The Art of Sport with Jim Boeheim
July 21, 2014 – For the first “Art of Sport” feature (see blog entry below), I traveled to Syracuse, New York to interview legendary basketball coach Jim Boeheim. I sat down with the Hall of Fame coach in his office on the campus of Syracuse University, where he has led teams onto the court for 38 years.
In the interview, I asked Boeheim several questions about the heyday of the Big East Conference, which for years dominated college basketball.
“Before the Big East, we were one of 30 good programs in the Northeast and we never could get enough recognition,” Boeheim said. “Once the Big East was formed, all the recognition channeled into the four or five best programs in the conference. Right away, we went from being a good regional program to having a chance to be in the top 20 programs in the country every year. We were lucky that when it started, we had really good players. We were able to capitalize right away on all of the extra attention. We were able to recruit kids from California who didn’t even know where Syracuse was prior to the Big East and the inception of ESPN, which also took place in 1979. [Big East founder] Dave Gavitt was able to put together one of the best — if not the best — conferences in the country in about five years”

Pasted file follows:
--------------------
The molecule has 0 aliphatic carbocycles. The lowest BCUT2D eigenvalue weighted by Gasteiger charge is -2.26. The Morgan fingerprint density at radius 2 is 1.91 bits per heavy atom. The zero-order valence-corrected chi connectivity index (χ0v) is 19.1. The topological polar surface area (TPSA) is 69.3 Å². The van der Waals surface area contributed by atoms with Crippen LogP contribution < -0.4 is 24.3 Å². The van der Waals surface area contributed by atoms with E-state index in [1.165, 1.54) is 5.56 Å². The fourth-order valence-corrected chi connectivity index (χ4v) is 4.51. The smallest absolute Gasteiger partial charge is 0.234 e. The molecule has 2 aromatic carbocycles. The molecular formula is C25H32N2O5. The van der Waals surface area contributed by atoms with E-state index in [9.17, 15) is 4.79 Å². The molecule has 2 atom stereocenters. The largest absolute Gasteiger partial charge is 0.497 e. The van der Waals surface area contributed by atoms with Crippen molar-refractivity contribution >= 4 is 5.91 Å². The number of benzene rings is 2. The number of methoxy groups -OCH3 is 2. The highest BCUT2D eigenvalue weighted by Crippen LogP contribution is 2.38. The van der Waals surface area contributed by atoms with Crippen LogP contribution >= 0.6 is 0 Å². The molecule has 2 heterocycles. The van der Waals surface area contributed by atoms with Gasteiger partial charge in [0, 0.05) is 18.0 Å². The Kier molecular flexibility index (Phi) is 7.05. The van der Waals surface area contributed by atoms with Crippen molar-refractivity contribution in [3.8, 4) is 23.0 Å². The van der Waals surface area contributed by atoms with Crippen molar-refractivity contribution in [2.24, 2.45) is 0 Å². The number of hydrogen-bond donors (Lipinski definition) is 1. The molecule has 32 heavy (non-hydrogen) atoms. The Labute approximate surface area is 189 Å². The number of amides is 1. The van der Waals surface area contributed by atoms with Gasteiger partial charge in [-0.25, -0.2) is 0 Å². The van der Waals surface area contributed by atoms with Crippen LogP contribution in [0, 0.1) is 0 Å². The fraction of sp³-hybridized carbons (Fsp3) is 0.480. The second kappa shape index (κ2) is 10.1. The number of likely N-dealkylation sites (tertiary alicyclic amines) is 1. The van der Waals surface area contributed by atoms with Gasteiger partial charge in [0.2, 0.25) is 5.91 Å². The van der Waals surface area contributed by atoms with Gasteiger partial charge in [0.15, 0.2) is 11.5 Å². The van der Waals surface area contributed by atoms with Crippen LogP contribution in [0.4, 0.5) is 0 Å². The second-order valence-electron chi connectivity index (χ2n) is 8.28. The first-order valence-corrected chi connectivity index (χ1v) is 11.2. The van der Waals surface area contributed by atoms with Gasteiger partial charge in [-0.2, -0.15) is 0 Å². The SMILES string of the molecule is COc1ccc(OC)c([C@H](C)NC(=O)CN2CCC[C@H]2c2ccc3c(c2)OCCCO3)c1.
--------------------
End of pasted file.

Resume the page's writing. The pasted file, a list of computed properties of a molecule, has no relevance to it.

Boeheim also spoke about the atmosphere in the Madison Square Garden during the Big East Tournaments.
“It was electric,” he said. “The final game always took place on a Saturday night. It was a packed house, and the teams were playing in front of a national audience. There’s really no place like Madison Square Garden for college basketball.”
My last question for Boeheim, who is a longtime Yankees fan, was about the Captain. I asked the coach to share his opinion of how Derek Jeter has represented his team and his sport during his 20-career in pinstripes.
“I don’t think there’s anyone in sports who epitomizes what you should do on the field and how you should behave off the field better than Derek Jeter,” Boeheim said. “I understand that ability is important, but as a coach, I often talk about the importance of coming to practice with a positive attitude, being a leader, wanting to play every day, playing hurt and doing the little things that don’t show up in the box score. I’m in awe of the way Derek has done those things. There really hasn’t been an athlete who you can put at the same level as Derek in terms of consistency, effort and character over such a long period of time.”
The Q&A feature with Boeheim will be published in the August Issue of Yankees Magazine.
–Alfred Santasiere III